Five years after Deepwater Horizon

Juvenile Kemp's ridley sea turtle oiled in the Deepwater Horizon spill.  Courtesy of the Florida Fish and Wildlife Conservation Commission; Blair Witherington.
Juvenile Kemp’s ridley sea turtle oiled in the Deepwater Horizon spill. Courtesy of the Florida Fish and Wildlife Conservation Commission; Blair Witherington.

By Kat Diersen, The Society for Conservation Biology’s North America Policy Program

Five years ago today, just before dawn, I was kneeling in the pristine white sand of a beach in the Florida panhandle, digging up a loggerhead sea turtle nest. Normally this sort of thing is discouraged. After all, most sea turtles are protected by the Endangered Species Act and it is a federal crime to disturb their nests. Federal and state wildlife officials go to great lengths to protect these nests from harm by hapless beachgoers and their pets. But on that morning five years ago I was part of a team working to systematically locate as many sea turtle nests in the Florida panhandle as possible and translocate their precious contents to a storage facility halfway across the state.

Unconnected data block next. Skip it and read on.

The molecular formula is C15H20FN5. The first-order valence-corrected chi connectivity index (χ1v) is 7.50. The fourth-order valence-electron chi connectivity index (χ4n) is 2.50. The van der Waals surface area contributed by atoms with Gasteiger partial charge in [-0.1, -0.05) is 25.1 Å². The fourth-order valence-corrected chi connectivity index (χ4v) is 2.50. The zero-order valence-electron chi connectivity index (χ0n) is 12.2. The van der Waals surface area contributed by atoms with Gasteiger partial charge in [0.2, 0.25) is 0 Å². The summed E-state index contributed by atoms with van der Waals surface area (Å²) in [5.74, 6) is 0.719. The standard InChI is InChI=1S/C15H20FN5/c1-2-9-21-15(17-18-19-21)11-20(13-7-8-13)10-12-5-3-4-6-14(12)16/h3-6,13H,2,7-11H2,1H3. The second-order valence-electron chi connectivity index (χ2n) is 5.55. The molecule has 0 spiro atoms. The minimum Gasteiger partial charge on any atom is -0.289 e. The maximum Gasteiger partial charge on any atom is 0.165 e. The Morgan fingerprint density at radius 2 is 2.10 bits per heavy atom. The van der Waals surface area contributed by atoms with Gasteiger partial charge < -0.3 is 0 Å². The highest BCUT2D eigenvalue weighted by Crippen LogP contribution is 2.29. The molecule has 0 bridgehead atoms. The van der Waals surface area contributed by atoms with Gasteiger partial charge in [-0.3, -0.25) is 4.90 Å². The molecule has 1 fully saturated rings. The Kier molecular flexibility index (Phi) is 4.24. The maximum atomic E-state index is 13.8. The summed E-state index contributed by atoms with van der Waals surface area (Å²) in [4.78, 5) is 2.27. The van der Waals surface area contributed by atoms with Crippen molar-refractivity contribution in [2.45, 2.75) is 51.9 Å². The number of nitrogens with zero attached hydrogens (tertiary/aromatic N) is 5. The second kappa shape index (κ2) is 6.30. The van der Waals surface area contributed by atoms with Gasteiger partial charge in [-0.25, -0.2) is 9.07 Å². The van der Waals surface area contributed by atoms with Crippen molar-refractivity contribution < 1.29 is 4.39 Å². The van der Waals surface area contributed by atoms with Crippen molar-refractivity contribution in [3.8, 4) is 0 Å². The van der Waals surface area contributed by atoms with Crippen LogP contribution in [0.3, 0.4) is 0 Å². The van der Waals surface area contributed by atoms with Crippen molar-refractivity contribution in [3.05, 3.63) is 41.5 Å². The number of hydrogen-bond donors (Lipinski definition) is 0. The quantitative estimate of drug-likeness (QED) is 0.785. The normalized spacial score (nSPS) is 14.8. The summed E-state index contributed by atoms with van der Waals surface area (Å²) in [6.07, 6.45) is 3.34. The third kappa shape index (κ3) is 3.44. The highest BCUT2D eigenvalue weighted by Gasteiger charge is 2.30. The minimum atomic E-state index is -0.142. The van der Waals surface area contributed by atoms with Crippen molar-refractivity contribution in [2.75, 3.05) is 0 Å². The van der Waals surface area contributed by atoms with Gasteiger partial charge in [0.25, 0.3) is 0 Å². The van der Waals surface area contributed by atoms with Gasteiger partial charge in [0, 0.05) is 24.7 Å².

As I gingerly lifted each individual egg out of the nest and slowly, carefully lowered it into a specially designed cooler, it was hard to wrap my mind around the necessity of disturbing this beautiful and intact habitat. But 200 miles southwest of me, oil was gushing into the ocean from a well underneath what remained of the Deepwater Horizon rig. The explosion that cost eleven people their lives and would ultimately unleash over 200 million gallons of crude into the Gulf of Mexico had taken place one month earlier on April 20, 2010. Nobody knew when the well would finally be capped.

Neither, at that time, did anyone know how far the oil would spread. The Louisiana Coast was already being blackened by it and some models were predicting it could spread as far east and south as the Florida —> Read More

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